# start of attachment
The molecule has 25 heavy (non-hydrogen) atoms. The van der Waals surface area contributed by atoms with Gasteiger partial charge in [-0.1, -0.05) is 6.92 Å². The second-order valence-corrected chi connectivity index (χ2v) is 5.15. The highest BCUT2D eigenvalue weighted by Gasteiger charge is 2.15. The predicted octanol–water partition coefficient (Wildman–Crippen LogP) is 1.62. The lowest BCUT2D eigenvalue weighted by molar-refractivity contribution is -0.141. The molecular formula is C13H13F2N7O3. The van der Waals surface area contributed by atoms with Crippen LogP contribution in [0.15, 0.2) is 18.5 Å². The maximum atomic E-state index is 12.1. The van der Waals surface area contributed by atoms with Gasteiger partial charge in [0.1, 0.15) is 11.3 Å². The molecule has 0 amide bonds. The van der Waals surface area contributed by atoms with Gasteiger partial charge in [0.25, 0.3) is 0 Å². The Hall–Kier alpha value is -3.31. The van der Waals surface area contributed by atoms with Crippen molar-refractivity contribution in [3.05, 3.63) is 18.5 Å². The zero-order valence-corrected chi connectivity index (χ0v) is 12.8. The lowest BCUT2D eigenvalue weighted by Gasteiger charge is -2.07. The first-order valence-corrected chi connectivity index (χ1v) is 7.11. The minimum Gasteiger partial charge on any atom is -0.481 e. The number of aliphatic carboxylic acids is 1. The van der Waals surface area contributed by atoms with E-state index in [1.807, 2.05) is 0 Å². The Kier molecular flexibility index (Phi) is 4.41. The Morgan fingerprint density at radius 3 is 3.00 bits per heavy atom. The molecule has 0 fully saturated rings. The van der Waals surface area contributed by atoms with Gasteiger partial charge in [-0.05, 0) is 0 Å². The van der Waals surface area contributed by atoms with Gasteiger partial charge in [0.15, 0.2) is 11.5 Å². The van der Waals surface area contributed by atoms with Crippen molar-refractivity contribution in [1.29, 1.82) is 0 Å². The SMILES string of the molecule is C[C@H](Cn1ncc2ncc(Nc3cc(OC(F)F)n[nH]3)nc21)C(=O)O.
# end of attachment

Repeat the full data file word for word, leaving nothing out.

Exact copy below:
The molecule has 25 heavy (non-hydrogen) atoms. The van der Waals surface area contributed by atoms with Gasteiger partial charge in [-0.1, -0.05) is 6.92 Å². The second-order valence-corrected chi connectivity index (χ2v) is 5.15. The highest BCUT2D eigenvalue weighted by Gasteiger charge is 2.15. The predicted octanol–water partition coefficient (Wildman–Crippen LogP) is 1.62. The lowest BCUT2D eigenvalue weighted by molar-refractivity contribution is -0.141. The molecular formula is C13H13F2N7O3. The van der Waals surface area contributed by atoms with Crippen LogP contribution in [0.15, 0.2) is 18.5 Å². The maximum atomic E-state index is 12.1. The van der Waals surface area contributed by atoms with Gasteiger partial charge in [0.1, 0.15) is 11.3 Å². The molecule has 0 amide bonds. The van der Waals surface area contributed by atoms with Gasteiger partial charge in [0.25, 0.3) is 0 Å². The Hall–Kier alpha value is -3.31. The van der Waals surface area contributed by atoms with Crippen molar-refractivity contribution in [3.05, 3.63) is 18.5 Å². The zero-order valence-corrected chi connectivity index (χ0v) is 12.8. The lowest BCUT2D eigenvalue weighted by Gasteiger charge is -2.07. The first-order valence-corrected chi connectivity index (χ1v) is 7.11. The minimum Gasteiger partial charge on any atom is -0.481 e. The number of aliphatic carboxylic acids is 1. The van der Waals surface area contributed by atoms with E-state index in [1.807, 2.05) is 0 Å². The Kier molecular flexibility index (Phi) is 4.41. The Morgan fingerprint density at radius 3 is 3.00 bits per heavy atom. The molecule has 0 fully saturated rings. The van der Waals surface area contributed by atoms with Gasteiger partial charge in [-0.05, 0) is 0 Å². The van der Waals surface area contributed by atoms with Gasteiger partial charge in [0.15, 0.2) is 11.5 Å². The van der Waals surface area contributed by atoms with Crippen molar-refractivity contribution in [1.29, 1.82) is 0 Å². The SMILES string of the molecule is C[C@H](Cn1ncc2ncc(Nc3cc(OC(F)F)n[nH]3)nc21)C(=O)O.